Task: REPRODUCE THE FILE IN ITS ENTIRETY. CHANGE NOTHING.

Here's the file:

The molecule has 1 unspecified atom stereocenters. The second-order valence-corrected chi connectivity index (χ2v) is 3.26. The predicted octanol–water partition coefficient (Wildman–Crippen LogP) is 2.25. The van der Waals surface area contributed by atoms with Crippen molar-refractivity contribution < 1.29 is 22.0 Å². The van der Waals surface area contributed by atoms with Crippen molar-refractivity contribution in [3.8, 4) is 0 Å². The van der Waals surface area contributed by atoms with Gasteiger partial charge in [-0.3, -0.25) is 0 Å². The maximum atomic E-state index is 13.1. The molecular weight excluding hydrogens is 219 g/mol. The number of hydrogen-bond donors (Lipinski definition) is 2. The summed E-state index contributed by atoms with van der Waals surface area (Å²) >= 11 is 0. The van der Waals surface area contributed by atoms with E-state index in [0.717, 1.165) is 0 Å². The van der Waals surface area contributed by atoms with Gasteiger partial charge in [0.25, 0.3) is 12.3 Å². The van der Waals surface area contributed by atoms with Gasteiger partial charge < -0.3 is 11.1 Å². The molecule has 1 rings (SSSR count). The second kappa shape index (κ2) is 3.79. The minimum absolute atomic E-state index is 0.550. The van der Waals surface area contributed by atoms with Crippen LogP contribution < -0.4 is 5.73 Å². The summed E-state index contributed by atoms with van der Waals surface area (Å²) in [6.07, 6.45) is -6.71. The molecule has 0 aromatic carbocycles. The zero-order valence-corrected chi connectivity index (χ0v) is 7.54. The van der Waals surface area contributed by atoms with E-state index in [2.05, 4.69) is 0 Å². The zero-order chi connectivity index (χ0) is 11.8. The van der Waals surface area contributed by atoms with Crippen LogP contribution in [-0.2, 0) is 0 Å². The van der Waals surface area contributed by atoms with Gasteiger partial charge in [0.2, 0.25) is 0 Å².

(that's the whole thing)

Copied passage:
The molecule has 1 unspecified atom stereocenters. The second-order valence-corrected chi connectivity index (χ2v) is 3.26. The predicted octanol–water partition coefficient (Wildman–Crippen LogP) is 2.25. The van der Waals surface area contributed by atoms with Crippen molar-refractivity contribution < 1.29 is 22.0 Å². The van der Waals surface area contributed by atoms with Crippen molar-refractivity contribution in [3.8, 4) is 0 Å². The van der Waals surface area contributed by atoms with Gasteiger partial charge in [-0.3, -0.25) is 0 Å². The maximum atomic E-state index is 13.1. The molecular weight excluding hydrogens is 219 g/mol. The number of hydrogen-bond donors (Lipinski definition) is 2. The summed E-state index contributed by atoms with van der Waals surface area (Å²) >= 11 is 0. The van der Waals surface area contributed by atoms with E-state index in [0.717, 1.165) is 0 Å². The van der Waals surface area contributed by atoms with Gasteiger partial charge in [0.25, 0.3) is 12.3 Å². The van der Waals surface area contributed by atoms with Gasteiger partial charge < -0.3 is 11.1 Å². The molecule has 1 rings (SSSR count). The second kappa shape index (κ2) is 3.79. The minimum absolute atomic E-state index is 0.550. The van der Waals surface area contributed by atoms with Crippen LogP contribution < -0.4 is 5.73 Å². The summed E-state index contributed by atoms with van der Waals surface area (Å²) in [6.07, 6.45) is -6.71. The molecule has 0 aromatic carbocycles. The zero-order valence-corrected chi connectivity index (χ0v) is 7.54. The van der Waals surface area contributed by atoms with E-state index in [2.05, 4.69) is 0 Å². The zero-order chi connectivity index (χ0) is 11.8. The van der Waals surface area contributed by atoms with Crippen LogP contribution in [-0.2, 0) is 0 Å². The van der Waals surface area contributed by atoms with Gasteiger partial charge in [0.2, 0.25) is 0 Å².